Her hearing loss is one aspect of Briscoe's life that is not yet a subject for her Fiction. However, the period when Briscoe was learning to deal with a total hearing loss spawned her first attempt to write Fiction--a mystery novel that she never finished. While her sister Pat asserts that the family was quite surprised by Connie's interest in writing Fiction, the author confesses that it was something she had always thought about; "but I did not have enough life experience until I got older. Maybe I'm a late bloomer," she told USA Today. By December of 1991, Briscoe had written several chapters of Sisters and Lovers. She proceeded to contact a number of literary agents that specialized in women's Fiction. As a result, Briscoe signed with agent Victoria Sanders, who subsequently negotiated a publishing deal with HarperCollins.


Sisters and Lovers was released in 1994. Having been told of its similarities to McMillan's Waiting to Exhale--which was published during the period when Briscoe was writing Sisters--Briscoe was careful not to read the novel until she had completed her own. The two books share the theme of young black women looking for eligible black mates. Briscoe's story revolves around the lives of three sisters and the ups and downs of their relationships with spouses and boyfriends. The central character is Beverly Jordan, a single 30-year-old editor, who is having little luck finding an appealing, stable, and monogamous companion. Much of what unfolds in her dating experiences is comic, although the underlying issue and overlapping racial elements are quite serious.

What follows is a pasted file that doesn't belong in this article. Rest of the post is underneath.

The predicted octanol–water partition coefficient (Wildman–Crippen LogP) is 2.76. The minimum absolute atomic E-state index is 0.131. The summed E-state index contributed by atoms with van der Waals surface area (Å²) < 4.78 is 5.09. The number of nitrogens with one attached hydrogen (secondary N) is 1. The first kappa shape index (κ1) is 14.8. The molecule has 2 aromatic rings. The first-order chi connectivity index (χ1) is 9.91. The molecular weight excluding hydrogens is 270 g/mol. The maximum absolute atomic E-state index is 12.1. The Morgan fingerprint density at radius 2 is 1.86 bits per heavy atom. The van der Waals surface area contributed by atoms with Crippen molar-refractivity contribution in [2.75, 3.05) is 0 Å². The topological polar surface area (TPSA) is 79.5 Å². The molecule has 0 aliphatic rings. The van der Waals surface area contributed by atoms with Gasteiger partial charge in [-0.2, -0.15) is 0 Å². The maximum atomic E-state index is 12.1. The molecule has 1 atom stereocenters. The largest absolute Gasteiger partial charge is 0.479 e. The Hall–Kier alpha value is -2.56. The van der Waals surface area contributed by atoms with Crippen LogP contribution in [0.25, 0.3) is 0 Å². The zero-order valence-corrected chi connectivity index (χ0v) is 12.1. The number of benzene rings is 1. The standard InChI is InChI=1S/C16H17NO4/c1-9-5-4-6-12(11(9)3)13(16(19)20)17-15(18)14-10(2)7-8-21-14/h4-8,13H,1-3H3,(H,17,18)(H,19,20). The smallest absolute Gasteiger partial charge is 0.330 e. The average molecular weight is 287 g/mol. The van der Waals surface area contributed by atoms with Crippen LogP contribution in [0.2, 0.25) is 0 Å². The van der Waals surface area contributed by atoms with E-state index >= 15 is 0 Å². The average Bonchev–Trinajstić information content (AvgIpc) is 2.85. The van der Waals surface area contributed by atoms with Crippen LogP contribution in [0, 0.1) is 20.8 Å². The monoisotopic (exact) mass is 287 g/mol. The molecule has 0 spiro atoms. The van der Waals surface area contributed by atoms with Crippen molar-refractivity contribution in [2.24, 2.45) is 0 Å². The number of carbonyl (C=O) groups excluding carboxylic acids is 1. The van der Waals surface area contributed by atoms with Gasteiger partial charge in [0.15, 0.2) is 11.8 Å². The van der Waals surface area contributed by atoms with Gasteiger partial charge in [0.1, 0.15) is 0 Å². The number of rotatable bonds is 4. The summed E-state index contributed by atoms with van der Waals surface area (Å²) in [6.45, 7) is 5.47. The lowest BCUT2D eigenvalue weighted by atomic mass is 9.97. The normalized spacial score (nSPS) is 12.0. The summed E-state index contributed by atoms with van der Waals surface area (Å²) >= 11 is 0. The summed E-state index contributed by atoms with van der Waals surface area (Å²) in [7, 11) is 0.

Readers, critics, and television producers all took notice of Sisters and Lovers. By 1996, the book had sold more than 100,000 hardback copies and 325,000 paperback copies. Writing for the Chicago Tribune, Stephanie B. Goldberg deemed the work to be "entertaining" and "the quintessential postmodern romance." Karen Ray's New York Times review was harsher and labeled it "commercial--a little preachy, a lot contrived." Nonetheless, the success of Sisters and Lovers in print. was followed by its purchase for a CBS television miniseries.